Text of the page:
So, you’ve planned a trip. You can just envision the stunning views, the beautiful vistas, and how happy you’ll be to seeing beautiful sights. But if you’re worried about how to capture those views to share with friends and family back home, I’ve got your back.
I chatted with Andrew Mizzi, an Australian pilot, traveler and photographer based in Hong Kong. Andrew travels around Asia, taking beautiful photos in between flights. He’s been working on a series in Myanmar lately, producing stunning images of the people and places.
I was blown away by his work, so I had to pick his brain and figure out how we could improve our own travel photos.
Getting Started in Photography
While Andrew studied photography in high school, it was underwater photography that sparked his interest as he was diving in the Great Barrier Reef out of Cairns, Australia.
“This was where I began to hone my skills and develop a passion for photography,” he said. “One of the most important photography differences above and below water is that when diving, light is scarce but still as important, composition is crucial, and fish are skittish! Patience was the key! Being able to master those skills underwater definitely made a huge impact on dry land.”
Now, he uses the skills he honed underwater while he travels all over Asia. “I’m now fortunate to travel internationally several times per month, to contrasting locations, and my camera is always by my side,” he said. “In 2016 I was traveling somewhere for over 300 days of the year, and made it to over 20 countries.”
Travel Photo Tips
Andrew said that there are a few things he does to find the perfect shots he looks for while he’s traveling. The first step is research. That’s right, while you’re looking into the best restaurants and activities for a trip, use some of that Pinterest time to figure out what kind of photos are out there. “It’s hard to find a path that hasn’t been travelled and shot before, but there are always new ways to capture something unique,” he said. “Take some time to identify what you like or dislike about an image and consider what you would do differently. Before you know it, a walk down a new and unexplored street bursts with ideas and concepts you can shoot.”
You might have gained some insight on where to go from your initial research, but timing is key if you want to get the perfect shot. Be sure you’re aiming to be in your top spots just after sunrise or before sunset. “The difference between shooting at midday, versus at ‘golden hour’ which is just after sunrise or just before sunset, where warm light and long shadows, can dramatically turn an average photo into a great one,” he said.
Finally, if you’re working with a DSLR, you need to actually know how to use it. “Knowing how to correctly expose an image is important, and can lead to new photographers not being able to get the shot they’re seeing with their own two eyes,” he said. He recommends looking up tutorials on Youtube to help you learn the relationship between shutter speed, aperture, and ISO.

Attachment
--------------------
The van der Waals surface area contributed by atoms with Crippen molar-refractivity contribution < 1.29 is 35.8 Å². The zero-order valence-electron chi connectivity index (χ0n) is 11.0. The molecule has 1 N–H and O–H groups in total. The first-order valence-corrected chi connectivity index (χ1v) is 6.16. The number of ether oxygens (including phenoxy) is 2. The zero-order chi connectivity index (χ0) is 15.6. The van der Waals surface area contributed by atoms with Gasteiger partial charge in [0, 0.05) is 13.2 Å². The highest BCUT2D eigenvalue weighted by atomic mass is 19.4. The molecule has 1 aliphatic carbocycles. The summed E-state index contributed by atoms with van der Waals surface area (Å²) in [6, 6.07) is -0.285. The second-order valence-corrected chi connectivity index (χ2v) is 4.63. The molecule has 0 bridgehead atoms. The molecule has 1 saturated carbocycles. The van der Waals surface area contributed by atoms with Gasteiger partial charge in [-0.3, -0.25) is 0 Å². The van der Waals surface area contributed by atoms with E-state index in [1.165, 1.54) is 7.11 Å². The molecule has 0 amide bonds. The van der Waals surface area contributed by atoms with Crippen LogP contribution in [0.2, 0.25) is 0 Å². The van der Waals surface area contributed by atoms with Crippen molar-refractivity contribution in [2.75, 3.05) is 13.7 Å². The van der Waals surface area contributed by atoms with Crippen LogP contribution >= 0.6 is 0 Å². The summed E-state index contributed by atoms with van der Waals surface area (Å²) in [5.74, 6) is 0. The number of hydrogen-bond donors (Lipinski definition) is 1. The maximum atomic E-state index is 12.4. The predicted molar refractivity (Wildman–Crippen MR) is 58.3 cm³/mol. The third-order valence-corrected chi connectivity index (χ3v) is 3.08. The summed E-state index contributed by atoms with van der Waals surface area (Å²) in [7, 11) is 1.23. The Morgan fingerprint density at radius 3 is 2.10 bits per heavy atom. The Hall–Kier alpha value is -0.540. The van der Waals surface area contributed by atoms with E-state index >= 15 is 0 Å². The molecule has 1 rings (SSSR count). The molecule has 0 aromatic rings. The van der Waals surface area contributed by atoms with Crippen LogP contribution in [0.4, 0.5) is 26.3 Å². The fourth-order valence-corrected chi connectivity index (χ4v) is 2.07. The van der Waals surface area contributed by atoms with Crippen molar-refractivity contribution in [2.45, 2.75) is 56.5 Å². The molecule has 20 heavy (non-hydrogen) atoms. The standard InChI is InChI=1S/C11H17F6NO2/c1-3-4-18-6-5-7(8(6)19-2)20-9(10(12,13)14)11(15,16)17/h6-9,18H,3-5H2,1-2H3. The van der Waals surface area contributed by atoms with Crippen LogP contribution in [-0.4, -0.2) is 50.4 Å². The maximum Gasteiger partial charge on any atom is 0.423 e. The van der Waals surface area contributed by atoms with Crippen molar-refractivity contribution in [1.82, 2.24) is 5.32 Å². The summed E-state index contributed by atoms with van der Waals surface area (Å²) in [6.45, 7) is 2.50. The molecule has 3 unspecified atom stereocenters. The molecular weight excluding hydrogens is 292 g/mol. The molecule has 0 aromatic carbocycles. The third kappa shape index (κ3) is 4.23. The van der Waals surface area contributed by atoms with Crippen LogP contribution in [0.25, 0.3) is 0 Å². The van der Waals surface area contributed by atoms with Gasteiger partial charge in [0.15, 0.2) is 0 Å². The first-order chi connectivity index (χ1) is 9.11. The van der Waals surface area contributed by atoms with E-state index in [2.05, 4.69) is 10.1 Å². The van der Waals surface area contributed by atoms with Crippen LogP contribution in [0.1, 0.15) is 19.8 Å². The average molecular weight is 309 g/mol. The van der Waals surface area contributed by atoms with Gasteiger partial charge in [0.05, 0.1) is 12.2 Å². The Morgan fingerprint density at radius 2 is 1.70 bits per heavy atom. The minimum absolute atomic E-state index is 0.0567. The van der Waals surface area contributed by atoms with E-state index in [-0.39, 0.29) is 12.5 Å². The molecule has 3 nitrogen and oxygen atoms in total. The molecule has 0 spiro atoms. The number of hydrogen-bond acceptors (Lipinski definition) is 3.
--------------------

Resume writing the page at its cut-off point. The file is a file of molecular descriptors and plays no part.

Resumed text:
Tools for Great Photo
Luckily, Andrew says that the tools of the trade are becoming less important for travel photographers these days, especially as smartphones develop better and better in-phone cameras. “Instagram has created a new genre of photographers, all shooting with something we all have in our pockets,” he said.
That said, if you’re really serious about photography, there are some things a phone can’t do, and it might be worthwhile to invest in a camera. But he assured me that you can be successful no matter what tools you’re using. “It’s not the tools which create good photos anyway, it’s the skill set,” he said. “The biggest thing that will improve your skills is to get out there and shoot as often as you can, develop your knowledge of how cameras work, what the modes do, train yourself into using the manual, shutter priority and aperture priority modes, and continually work on the art.”
Mistakes to Avoid
I love that Andrew said one of the biggest mistakes he sees can be corrected with a mindset shift, from just trying to get a picture of a landscape, to telling a story through images. “Especially with travel photos, while we all like to see a pretty sunset or rolling hills, it doesn’t quite capture the internal, adventurous spirit of the viewer, and want them to know more, ask where it was taken, and contemplate some exotic culture or location,” he said.
That said, don’t get too hung up on the photos, but just enjoy your trip. “Too many incredible experiences are missed by trying to take a photo of something instead of just taking it all in,” he said.
When I asked him for his best editing tips, Andrew circled back to taking great photos in the first place. “In most circumstances, having a correctly exposed and composed image, out of the camera, greatly helps post processing, saves time, and allows for greater manipulation to reach the final product,” he said.
But, since having a perfect photo right off the camera isn’t always possible, he suggests getting started with free tools like the Google Nik Collection for your Mac/PC, and Snapseed for iOS/Android. But watch out for overdoing your editing. “Beware of processing your photos too much, and always have a look back a few days later at your edits with ‘fresh’ eyes,” he said.
Thank you Andrew for sharing these awesome tips with my readers! I hope you feel empowered to get to know your camera and get out shooting your best photos yet.
Still have travel photo questions? Drop them in the comments and I’ll connect with Andrew so we can learn even more from him.